Thursday, November 11, 2021

50 Years Ago, RJFox and the 500 Doors – an Interview with John Garlak

Sometimes it’s dumb luck; others, you may simply look like you belong. Such was the case on both counts with RJFox and John Garlak. You’ve never heard of them, but you should have, and, as always, better late than never.

RJFox was a phenomenally talented harmony group from the Motor City, inspired by bands like CSNY and New Riders of the Purple Sage. The trio included singer/songwriters Richard Hovey (the "R"), Joel Siegel (the "J"), and Sherry Fox (the "Fox") whose harmonies and evocative lyrics would go on to spark the interest of Atlantic Records’ Ahmet Ertegun. Like the best of CSNY, the songwriting was a labyrinth of intertwining melodies and harmonies and Americana that, unlike the supergroup, would go unnoticed by all but a select group of insiders. But why? While dumb luck often allows you in the door, it equally lets the door hit you in the ass.

Recently, I caught up with guitarist John Garlak who joined the band in 1971 before they left Detroit for the Left Coast. It was at Wally Heider’s Studio in San Francisco that “looking the part” got the newly formed quintet in the door.

John Garlak: “RJFox was an acoustic/electric guitar, three-part harmony, five-piece combo with a female sharing the lead vocals. I played acoustic and electric lead alongside our bass player, Marty Lewis. Most of us ended up living in a band house in Ferndale, Michigan. We were real good and knew that we had something cool, something special. One night we read on the Déjà Vu liner notes that CSNYs "spiritual guidance" was from David Geffen. Impetuously, we made an appointment with Geffen in L.A., flew out, set up, and played for him at his house in the hills. Yeah, try that today. He loved the girl, but didn't get our ‘band concept.’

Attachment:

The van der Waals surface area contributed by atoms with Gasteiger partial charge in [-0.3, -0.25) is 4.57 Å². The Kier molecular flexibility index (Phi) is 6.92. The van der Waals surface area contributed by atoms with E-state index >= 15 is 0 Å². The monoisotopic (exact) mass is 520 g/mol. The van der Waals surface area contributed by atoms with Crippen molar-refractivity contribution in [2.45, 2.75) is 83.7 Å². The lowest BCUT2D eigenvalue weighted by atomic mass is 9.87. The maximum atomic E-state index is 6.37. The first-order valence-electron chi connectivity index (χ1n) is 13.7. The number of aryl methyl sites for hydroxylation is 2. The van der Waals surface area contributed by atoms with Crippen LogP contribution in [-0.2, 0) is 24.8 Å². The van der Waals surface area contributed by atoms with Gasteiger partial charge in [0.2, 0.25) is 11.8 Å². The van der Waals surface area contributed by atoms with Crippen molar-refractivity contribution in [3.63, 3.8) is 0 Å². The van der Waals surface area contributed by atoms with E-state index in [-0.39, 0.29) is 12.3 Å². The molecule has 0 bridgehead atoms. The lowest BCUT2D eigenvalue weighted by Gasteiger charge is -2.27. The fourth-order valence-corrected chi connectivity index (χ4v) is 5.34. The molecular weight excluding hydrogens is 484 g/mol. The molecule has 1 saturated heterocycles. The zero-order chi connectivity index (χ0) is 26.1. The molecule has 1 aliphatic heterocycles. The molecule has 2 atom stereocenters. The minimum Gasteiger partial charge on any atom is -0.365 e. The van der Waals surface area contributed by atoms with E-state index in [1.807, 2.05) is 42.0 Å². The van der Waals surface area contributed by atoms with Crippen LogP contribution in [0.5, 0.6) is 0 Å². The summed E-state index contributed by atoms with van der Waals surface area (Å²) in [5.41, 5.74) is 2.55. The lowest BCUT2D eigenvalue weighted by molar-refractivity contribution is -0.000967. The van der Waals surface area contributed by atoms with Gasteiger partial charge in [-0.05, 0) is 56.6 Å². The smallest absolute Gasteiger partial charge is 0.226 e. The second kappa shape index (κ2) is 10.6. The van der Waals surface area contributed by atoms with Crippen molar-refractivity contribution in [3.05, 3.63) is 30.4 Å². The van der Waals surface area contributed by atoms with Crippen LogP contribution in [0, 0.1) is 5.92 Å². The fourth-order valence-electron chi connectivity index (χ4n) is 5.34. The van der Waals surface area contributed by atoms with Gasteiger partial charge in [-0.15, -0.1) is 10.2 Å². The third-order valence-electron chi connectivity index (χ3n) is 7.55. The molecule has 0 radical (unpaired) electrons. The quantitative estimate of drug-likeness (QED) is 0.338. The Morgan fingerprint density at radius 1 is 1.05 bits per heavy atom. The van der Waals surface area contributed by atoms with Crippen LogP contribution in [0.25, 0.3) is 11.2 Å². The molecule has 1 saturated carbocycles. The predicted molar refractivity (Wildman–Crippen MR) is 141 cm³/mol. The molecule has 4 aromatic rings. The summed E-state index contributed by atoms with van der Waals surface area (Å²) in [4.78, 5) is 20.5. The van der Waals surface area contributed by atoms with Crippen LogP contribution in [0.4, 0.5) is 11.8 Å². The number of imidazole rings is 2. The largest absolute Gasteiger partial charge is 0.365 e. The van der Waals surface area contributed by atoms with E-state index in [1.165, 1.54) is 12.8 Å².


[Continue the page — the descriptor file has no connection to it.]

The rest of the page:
"Bummed out and pretty sad, I picked up a copy of Rolling Stone at the hotel and took it back to the room. It was there in the "Random Notes" that we read that David Crosby was at Wally Heider's recording his solo masterpiece If I Could Only Remember My Name.” Young and fearless, the band members looked at one another. “We said ‘shit, let’s go and somehow try to get in there and play for him!

"So, Joel (J) and I flew up to San Fran, got to the front door, and told the receptionist (a long-haired stoned cat) that we were here to see DC. He got up and went into the studio. We were freaking a bit, to say the least, and then, what seemed to be 10-15 minutes, you know, forever, the door opens and there walks out David Crosby.” John says it with a grin on his face like it was yesterday. “We told him, with certainty and confidence, that we were from Detroit and had a band that was gonna blow him away!”